What is true is that there's a correlation between "liberal arts college" and weighting teaching the same or greater than research, and between "research university" and weighting research the same or greater than teaching. However, the values at these types of institutions are not "incompatible." Even at a big research university, the faculty and administration do not want students to fail. Even at a small liberal arts college, the faculty and administration do want faculty to publish, become respected scholars, win grants, etc. Some extremely strong researchers work at liberal arts colleges because they prefer small classes, incentives to develop deep relationships with undergraduate students, a well-resourced environment where funding does not depend on the (often crazy) state legislature, the ability to teach a wide variety of courses, summers that are truly "off" because there is no expectation to remain on campus, etc.

  • 2
    This answer is very good. As a data point, I am a professor at Amherst college, and indeed we definitively value research more than teaching at the hiring stage, and equally if not slightly more than teaching at the tenure stage. I regularly publish with undergrad students in top venues in my field, and have won NSF grants.
    – Matteo
    Commented Apr 19 at 14:48
  • Thank you very much for the put-together answer, I really appreciate it :) especially for the number of examples you’ve provided! Commented Apr 19 at 15:33
  • I would not say "college" and "university" are completely interchangeable. There definitely is at least a little bit of implication as to type of school, level, and academic focus. There are definitely exceptions, especially in names, but for instance I have never once heard someone describe graduate school as "college" in the US.
    – tox123
    Commented Apr 19 at 19:15
  • 3
    @tox123 They don't call it "university", either, though. They call it "grad school". And for undergrads it's called "college" whether the name of the institution has the words University or College in the name. Yes, there are some different implications of the two words but not enough to assume the type of institution without more information.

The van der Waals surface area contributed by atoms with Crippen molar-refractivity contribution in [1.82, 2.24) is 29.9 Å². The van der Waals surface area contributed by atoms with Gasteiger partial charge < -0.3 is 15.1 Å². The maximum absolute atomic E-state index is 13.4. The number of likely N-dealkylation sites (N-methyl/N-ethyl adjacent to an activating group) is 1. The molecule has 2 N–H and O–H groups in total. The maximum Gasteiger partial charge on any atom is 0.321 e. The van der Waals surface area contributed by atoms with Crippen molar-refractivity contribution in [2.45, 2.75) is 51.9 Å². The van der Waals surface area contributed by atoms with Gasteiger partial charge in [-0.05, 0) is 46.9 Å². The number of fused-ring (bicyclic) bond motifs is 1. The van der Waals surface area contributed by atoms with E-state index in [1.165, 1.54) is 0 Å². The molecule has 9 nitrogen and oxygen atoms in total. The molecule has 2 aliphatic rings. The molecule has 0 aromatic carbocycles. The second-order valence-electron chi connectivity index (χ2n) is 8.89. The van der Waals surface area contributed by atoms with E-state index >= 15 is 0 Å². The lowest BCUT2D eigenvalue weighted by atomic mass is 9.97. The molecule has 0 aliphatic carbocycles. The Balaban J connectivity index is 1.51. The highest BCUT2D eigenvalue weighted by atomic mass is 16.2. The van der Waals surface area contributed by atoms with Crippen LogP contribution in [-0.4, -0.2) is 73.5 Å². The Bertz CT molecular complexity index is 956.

– Bryan Krause
    Commented Apr 19 at 22:01
  • I'd like to correct one minor thing: Tufts University used to be a liberal arts college maybe 50 years ago back when it was still Tufts College, but nowadays it is an R1 research university with multiple graduate and professional schools. The undergraduate cohort is somewhat still smaller than most R1 universities, but that's about it. Source: I'm an alumunus.
    – xuq01
    Commented Apr 23 at 13:40

Current answers are good, but I'll add a little more context about 1. how this works outside the US (my experience is in Australia, your local mileage may vary) and 2. the very long tail of US universities that don't fit simply into the framework. (This is my first answer, hope it's okay!)

  1. Yes, this is a very American distinction. The concept of the "[selective] liberal arts college", an undergrad-focused institution with high expectations for students, a focus on "letters and sciences" subjects, and relatively less focus on research output, doesn't exist in much of the world. Partially this is because the "liberal arts education" itself is very American -- the number of "gen eds" and unrelated electives an American student takes is much, much higher than their counterparts in the outer-Anglosphere or the EU generally will. I've been in both systems and like the US one more for its flexibility and scope, but they both have advantages. (Note: I know Australia and continental Europe here, but other countries may be very different again.)